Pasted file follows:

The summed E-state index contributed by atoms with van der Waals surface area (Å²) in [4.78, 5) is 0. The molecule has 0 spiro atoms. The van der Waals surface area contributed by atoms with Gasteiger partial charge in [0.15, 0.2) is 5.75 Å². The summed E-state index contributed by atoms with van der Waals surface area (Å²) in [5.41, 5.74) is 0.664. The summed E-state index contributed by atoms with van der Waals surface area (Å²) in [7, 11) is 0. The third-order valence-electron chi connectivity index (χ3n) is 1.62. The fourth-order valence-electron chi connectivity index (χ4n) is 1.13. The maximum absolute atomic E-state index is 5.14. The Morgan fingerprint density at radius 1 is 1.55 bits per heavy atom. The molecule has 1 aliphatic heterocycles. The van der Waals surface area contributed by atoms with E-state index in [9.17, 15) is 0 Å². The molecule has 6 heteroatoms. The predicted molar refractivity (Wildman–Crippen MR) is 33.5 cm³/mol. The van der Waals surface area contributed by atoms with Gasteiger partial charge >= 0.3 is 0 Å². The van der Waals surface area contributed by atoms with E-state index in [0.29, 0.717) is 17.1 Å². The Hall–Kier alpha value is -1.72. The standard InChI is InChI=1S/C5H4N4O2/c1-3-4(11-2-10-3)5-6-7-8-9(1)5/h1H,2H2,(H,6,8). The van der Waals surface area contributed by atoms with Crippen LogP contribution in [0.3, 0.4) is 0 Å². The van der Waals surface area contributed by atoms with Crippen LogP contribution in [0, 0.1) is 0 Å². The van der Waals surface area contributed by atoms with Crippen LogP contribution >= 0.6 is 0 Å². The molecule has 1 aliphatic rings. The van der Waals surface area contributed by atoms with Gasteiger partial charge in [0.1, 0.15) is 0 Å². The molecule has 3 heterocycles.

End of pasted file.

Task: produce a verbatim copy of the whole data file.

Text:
The summed E-state index contributed by atoms with van der Waals surface area (Å²) in [4.78, 5) is 0. The molecule has 0 spiro atoms. The van der Waals surface area contributed by atoms with Gasteiger partial charge in [0.15, 0.2) is 5.75 Å². The summed E-state index contributed by atoms with van der Waals surface area (Å²) in [5.41, 5.74) is 0.664. The summed E-state index contributed by atoms with van der Waals surface area (Å²) in [7, 11) is 0. The third-order valence-electron chi connectivity index (χ3n) is 1.62. The fourth-order valence-electron chi connectivity index (χ4n) is 1.13. The maximum absolute atomic E-state index is 5.14. The Morgan fingerprint density at radius 1 is 1.55 bits per heavy atom. The molecule has 1 aliphatic heterocycles. The van der Waals surface area contributed by atoms with E-state index in [9.17, 15) is 0 Å². The molecule has 6 heteroatoms. The predicted molar refractivity (Wildman–Crippen MR) is 33.5 cm³/mol. The van der Waals surface area contributed by atoms with Gasteiger partial charge >= 0.3 is 0 Å². The van der Waals surface area contributed by atoms with E-state index in [0.29, 0.717) is 17.1 Å². The Hall–Kier alpha value is -1.72. The standard InChI is InChI=1S/C5H4N4O2/c1-3-4(11-2-10-3)5-6-7-8-9(1)5/h1H,2H2,(H,6,8). The van der Waals surface area contributed by atoms with Crippen LogP contribution in [0.3, 0.4) is 0 Å². The van der Waals surface area contributed by atoms with Crippen LogP contribution in [0, 0.1) is 0 Å². The van der Waals surface area contributed by atoms with Crippen LogP contribution >= 0.6 is 0 Å². The molecule has 1 aliphatic rings. The van der Waals surface area contributed by atoms with Gasteiger partial charge in [0.1, 0.15) is 0 Å². The molecule has 3 heterocycles.